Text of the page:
When Patrolman McGee passed the Aldrich house this morning, he says, Annis met him, still smoking the pipe and still wearing the same nonchalant air. The patrolman says Mrs. Aldrich told him also that the “intruder” was no intruder at all, as he and the oldest Aldrich girl had been married a few days ago.
Inquiry at the Cranston Town Clerk’s office this morning showed that no license had been issued to the couple.
CRANSTON’S GREAT ROMANCE INVOLVES DR. ROUSMANIERE
Former Grace Church Rector Unites in Boston Young Man Mistaken for Burglar and Young Lady Whose Little Sister Spoke About a “Beau.”
People out in the vicinity of one part of Cranston street went to bed in comparative peace last night, and this morning arose without any unseemly speed and ate their breakfasts in what approached a calm condition o mind an no apparent dilation of the eyeballs.
Thanks to the police, the veil of what looked like a deep, dark and menacing romance, with its consequent marriage, brought to light. The bridegroom and the bride had been discovered, and a worried, overheated neighborhood enabled to return nearly to its normal state.
It all came about through the frantic appeal of an apprehensive person, who telephoned Chief Trainor that a person had been observed working his way through a window into the house of Mrs. Arthur S. Aldrich at 2096 Cranston street, and that a great opportunity of catching a thorough-going burglar red-handed was ripe for seizing.
But it wasn’t a desperate robber, carrying an arsenal and an electric searchlight, that the valorous chief forthwith surprised in the dwelling, but a very mild-mannered, peaceable, complaisant and urbane young man, who said he was Howard T. Anness, and was unaware he had done anything very dreadful. To the statement of a little girl in the place, that he was her big sister’s beau, he did not deem it necessary to reply.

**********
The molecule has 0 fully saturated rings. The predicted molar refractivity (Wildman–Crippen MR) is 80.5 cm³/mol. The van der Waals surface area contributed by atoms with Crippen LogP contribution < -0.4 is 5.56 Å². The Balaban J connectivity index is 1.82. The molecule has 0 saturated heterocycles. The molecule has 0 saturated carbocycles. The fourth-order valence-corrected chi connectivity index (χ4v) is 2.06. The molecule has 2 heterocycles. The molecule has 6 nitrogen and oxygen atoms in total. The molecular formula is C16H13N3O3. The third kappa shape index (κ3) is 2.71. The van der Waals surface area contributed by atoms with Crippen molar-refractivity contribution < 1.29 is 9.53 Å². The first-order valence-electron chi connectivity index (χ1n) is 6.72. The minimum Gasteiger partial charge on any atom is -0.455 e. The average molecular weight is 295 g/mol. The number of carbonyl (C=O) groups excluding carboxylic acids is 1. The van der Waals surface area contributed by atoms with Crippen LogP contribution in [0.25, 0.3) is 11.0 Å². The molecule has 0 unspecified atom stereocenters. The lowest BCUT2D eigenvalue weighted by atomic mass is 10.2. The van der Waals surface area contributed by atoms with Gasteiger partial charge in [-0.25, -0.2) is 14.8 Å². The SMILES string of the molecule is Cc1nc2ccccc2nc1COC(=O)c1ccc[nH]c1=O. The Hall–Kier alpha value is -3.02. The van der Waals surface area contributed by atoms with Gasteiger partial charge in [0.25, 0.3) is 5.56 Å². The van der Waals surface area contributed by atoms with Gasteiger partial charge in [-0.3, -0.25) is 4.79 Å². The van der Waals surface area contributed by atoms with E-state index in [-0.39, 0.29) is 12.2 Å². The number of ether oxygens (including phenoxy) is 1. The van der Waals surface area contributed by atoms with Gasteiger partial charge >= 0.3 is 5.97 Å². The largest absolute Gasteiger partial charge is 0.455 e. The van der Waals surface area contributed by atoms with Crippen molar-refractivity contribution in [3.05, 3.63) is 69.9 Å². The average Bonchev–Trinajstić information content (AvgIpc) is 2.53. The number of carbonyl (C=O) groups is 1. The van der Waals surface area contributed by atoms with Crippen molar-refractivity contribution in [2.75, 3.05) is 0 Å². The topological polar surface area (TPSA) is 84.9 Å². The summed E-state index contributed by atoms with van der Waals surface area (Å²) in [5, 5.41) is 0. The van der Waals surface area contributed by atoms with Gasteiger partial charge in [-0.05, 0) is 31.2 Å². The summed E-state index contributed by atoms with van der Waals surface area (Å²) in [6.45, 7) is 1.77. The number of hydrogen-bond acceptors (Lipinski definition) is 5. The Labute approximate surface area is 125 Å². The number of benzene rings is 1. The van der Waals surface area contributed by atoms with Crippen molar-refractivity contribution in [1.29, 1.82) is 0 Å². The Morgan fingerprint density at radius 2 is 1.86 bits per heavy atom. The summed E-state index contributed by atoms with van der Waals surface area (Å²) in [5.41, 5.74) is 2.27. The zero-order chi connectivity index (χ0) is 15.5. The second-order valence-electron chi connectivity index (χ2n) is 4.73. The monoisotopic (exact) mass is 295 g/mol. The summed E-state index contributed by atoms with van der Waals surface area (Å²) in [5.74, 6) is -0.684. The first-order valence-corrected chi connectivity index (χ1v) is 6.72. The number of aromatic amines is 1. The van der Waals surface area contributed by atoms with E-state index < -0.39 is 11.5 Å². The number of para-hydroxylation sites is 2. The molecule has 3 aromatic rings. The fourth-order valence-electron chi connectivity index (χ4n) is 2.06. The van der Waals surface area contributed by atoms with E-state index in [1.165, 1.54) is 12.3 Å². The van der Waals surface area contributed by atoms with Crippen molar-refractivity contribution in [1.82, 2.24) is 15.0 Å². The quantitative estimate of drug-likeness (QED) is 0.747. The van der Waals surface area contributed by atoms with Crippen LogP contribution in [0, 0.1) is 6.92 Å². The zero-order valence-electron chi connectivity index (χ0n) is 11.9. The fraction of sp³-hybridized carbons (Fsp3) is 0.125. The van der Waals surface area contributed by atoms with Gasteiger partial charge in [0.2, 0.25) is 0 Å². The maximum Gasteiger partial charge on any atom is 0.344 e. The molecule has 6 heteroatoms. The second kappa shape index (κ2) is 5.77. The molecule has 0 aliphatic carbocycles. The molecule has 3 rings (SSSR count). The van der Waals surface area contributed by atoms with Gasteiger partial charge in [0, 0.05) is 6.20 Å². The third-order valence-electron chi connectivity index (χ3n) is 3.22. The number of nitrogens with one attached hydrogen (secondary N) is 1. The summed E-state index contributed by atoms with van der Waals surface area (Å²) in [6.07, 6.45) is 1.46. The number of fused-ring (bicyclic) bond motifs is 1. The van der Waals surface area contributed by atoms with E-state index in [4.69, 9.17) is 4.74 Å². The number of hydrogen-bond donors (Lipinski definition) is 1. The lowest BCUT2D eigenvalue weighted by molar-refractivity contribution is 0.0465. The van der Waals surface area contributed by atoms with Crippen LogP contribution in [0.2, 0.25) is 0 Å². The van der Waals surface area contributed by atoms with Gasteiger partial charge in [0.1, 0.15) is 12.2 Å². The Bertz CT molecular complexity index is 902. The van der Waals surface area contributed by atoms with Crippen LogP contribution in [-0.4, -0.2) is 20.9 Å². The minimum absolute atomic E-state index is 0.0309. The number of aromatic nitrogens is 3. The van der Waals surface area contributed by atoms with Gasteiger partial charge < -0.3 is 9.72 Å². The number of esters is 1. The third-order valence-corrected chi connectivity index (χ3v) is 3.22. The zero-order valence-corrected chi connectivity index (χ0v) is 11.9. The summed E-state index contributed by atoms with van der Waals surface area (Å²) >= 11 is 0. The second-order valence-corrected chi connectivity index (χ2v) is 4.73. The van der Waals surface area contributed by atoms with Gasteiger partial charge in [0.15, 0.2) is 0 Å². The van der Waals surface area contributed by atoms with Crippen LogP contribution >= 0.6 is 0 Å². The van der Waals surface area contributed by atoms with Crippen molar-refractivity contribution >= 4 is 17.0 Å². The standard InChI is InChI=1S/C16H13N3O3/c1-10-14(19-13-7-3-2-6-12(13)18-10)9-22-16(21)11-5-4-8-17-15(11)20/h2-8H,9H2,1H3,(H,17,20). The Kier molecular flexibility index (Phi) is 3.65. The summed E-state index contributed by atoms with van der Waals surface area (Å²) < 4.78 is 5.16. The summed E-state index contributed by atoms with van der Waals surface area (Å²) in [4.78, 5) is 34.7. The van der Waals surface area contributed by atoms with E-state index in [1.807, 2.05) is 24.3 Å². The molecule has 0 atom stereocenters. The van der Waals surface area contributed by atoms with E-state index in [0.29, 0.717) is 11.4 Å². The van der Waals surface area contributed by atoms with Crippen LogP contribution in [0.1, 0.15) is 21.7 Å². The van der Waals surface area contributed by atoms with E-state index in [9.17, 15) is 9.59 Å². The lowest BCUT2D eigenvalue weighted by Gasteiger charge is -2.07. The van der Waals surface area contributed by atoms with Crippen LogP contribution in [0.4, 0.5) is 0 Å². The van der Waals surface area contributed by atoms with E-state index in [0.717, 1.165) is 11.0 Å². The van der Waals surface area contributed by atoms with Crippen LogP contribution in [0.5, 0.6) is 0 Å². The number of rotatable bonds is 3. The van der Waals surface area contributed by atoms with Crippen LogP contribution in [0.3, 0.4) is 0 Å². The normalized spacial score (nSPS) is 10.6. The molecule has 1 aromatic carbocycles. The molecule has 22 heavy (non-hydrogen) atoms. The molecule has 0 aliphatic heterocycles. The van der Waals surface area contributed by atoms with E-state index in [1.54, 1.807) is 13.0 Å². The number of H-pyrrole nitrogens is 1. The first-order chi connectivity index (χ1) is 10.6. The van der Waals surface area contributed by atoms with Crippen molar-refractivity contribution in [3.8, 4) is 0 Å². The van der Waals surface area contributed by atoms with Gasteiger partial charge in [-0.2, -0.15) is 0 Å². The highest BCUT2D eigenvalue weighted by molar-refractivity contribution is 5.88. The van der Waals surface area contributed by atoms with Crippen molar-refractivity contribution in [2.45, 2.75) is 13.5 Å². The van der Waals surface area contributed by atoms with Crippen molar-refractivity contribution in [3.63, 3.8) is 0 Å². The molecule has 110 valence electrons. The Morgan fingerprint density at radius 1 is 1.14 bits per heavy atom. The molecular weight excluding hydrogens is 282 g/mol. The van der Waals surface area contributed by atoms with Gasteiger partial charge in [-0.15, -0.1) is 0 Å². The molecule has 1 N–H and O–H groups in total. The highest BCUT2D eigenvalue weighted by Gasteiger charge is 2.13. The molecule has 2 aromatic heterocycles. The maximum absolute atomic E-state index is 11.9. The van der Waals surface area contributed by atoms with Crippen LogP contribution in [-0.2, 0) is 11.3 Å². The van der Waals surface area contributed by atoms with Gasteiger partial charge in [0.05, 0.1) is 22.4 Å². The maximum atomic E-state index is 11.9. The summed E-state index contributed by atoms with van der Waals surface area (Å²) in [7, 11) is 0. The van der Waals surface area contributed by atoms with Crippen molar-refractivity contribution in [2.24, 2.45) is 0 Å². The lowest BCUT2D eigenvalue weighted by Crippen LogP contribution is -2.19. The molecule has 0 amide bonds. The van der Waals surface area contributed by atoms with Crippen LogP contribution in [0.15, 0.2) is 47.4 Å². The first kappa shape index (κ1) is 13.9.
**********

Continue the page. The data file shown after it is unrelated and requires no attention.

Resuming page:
As a matter of fact, he had only the day before been married to the big sister, Miss Olive S. Aldrich, in Boston, Rev. Edmund S. Rousmaniere, D.D., of St. Paul’s Church, formerly rector of Grace Church here, performing the ceremony. The went to Boston Monday and were wedded, returning on Monday afternoon.
Tuesday he went back to Boston to get some personal belongings, and on arriving at the house in Cranston found that his bride and her mother had gone down street.
He decided to go in through a window and did so, never suspecting that a lynx-eyed neighbor was observing the operation. He disposed of his effects and proceeded to take things easy until the others should come home. He was thus engaged when he heard a commotion outside. He paid no attention, and soon was astonished to have the Chief march into the place and demand an explanation of his presence. He did not know that people roundabout were interested in his identity, and did not even then think it essential that the Chief or they should be enlightened as to the matrimonial event and so said nothing about it. Being a regular member of the household he considered its and his business of no concern to others.
The result was that it went from mouth to mouth that the little girl’s big sister’s best fellow had been interrupted in a soliloquy, in which a pipeful of tobacco played a solacing part, and that the joke was somewhat on him and very much on the head of the police force.
To-day the young man feels as if he has the better end of the laughing game. He expressed regret that he forgot to serve notice on the neighborhood that he and Miss Aldrich contemplated being made husband and wife by a former leading Providence minister, and suggests that it overlook so grave a slip, as he was far from appreciating the intense interest in his affairs and those of his bride that the locality nourished. This, too, he thought, might explain his failure to take out a marriage license in Cranston.